“He was too good for me that night,” Minter said. “He’s a southpaw and I’m a southpaw. When a southpaw’s fighting an orthodox fighter, you go back and draw them in. You make them miss and counter it. With Hagler I went forward to fight him, so I’m going forward against another southpaw, so, as I’m throwing punches, I’m wide open and the punches he threw would always catch me, but then he would switch to orthodox and back again. He was something special.”
Minter is well placed, having reigned between two of the greatest middleweights of all time, to give an opinion on what would have happened had Monzon met Hagler.
“It would have been sensational,” he said. “It would have been one of the best fights you’d probably ever see…we think. We just don’t know. If Monzon had been as he was when he won the title, I think he beats Hagler.”
Minter returned six months after losing his titles to Hagler but was never the same again. He won his comeback fight before losing to Mustafa Hamsho and then to Tony Sibson in three rounds, in a domestic battle for the European title.
“In that fight, Sibson saved my life,” he said. “When he caught me, he split my nose. I was in bed that night after the fight and my face is aching and I went to the toilet and looked in the mirror and my nose was literally across my face so I was rushed to Brighton Hospital.
“There was a germ in my nose, heading for my brain and they caught it just in time. The doctors said, ‘If it wasn’t for Sibson splitting the nose open, we wouldn’t have found the germ. That saved your life.’ He knows as well and I thanked him for it.”
Minter walked away with a record of 39-9 (23 knockouts).
“The time had come; I’d had enough,” Minter said. “I won British title, European and world, lost the world title to Hagler. There was nothing else to do and, when they made the Sibson fight, I didn’t really want to fight Sibson because my career, as far as I was concerned was finished, I’d had enough. My team said, ‘Fight Sibson and we’ll get another world title,’ but I’d already done it.”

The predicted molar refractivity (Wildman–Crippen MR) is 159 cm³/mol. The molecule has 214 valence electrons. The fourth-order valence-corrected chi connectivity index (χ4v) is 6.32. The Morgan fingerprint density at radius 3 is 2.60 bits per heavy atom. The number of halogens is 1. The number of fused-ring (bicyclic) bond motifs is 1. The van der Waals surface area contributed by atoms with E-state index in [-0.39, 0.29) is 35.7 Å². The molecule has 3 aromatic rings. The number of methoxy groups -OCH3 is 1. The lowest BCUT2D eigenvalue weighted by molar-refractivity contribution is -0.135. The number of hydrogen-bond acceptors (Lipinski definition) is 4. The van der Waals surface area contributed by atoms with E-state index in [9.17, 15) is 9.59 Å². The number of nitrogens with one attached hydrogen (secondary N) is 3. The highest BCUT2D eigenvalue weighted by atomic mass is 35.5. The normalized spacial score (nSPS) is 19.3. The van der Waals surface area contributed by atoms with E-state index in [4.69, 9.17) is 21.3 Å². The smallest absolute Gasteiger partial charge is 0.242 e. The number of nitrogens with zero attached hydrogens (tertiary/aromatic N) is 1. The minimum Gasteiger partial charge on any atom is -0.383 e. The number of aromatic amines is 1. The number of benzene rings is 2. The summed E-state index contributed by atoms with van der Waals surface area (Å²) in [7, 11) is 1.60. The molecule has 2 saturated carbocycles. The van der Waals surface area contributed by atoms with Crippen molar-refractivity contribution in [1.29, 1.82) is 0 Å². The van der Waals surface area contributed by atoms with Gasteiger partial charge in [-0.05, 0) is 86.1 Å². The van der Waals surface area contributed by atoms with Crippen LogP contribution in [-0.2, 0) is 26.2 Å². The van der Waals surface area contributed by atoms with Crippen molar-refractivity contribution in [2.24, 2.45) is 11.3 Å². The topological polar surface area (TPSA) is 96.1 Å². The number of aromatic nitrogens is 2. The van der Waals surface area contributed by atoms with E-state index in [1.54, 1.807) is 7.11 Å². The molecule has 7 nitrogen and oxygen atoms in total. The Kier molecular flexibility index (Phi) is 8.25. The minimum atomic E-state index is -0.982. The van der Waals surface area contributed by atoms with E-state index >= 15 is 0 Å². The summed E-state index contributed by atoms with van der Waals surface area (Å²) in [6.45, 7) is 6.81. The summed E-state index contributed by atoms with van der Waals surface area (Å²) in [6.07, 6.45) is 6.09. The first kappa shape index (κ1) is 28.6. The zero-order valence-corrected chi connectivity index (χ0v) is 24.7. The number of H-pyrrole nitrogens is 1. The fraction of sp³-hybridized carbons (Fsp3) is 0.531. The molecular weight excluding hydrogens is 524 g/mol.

Minter, now 67, is divorced, with two children, but lives with his partner in Guildford, Surrey. His son Ross boxed professionally.
Minter enjoys the fruits of his labor and is part of the after-dinner speaker circuit.
He graciously took time to speak to The Ring about the best he fought in 10 key categories.
Marvelous Marvin Hagler: “The reach he had was phenomenal, the right jab, him being short, but he had very long arms. It was deceptive. He would switch all the time. You just didn’t know what was coming. He’d throw a jab, then turn orthodox and throw another jab. He was all over the place. His jabs were accurate and they had a lot of power. It would go straight through you, especially when a man’s coming straight at you, it doubles the impact. The jab was spot on; whatever punches he threw from the jab were all dangerous. He had every punch in the book.”
Hagler: “Hagler had a good defense. Whether he was boxing orthodox or southpaw, the shots he would throw were phenomenal. He rolled and moved away from…he was very difficult to get a hold of, very slippery.”
Kevin Finnegan: “His jabs were accurate because of his brother Chris being a southpaw. I would think Kevin. Finnegan sparring with his brother, he was a very difficult man to avoid.”
Emile Griffith: “He was coming to the end of his career. He was still maneuverable. No matter how clever you were or tried to be, he could get away.”
Tony Sibson: “When I caught him, he never wobbled or anything. I didn’t land my best shots against Hagler.”
Griffith: “Experience, very knowledgeable, over the years he’d been a pro and what he did in boxing. Even when I thought I had him, he was able to maneuver out of it.”
Hagler: “You couldn’t push him back. He was physically strong.”
Hagler: “His timing was first class, when he threw a punch he got you. He wouldn’t throw and miss and he wouldn’t be out of distance. He was very heavy-handed.”
BEST BOXING SKILLS
Finnegan: “The way he threw punches, all his punches were put together and come as a package instead of a jab, a right hand. It was all fluid.”
Finnegan: I don’t know how to explain it, why I’d pick him over Hagler, Griffith. There was just something in him, the ability of his style. He used to cut quite easily but the way he boxed was phenomenal.”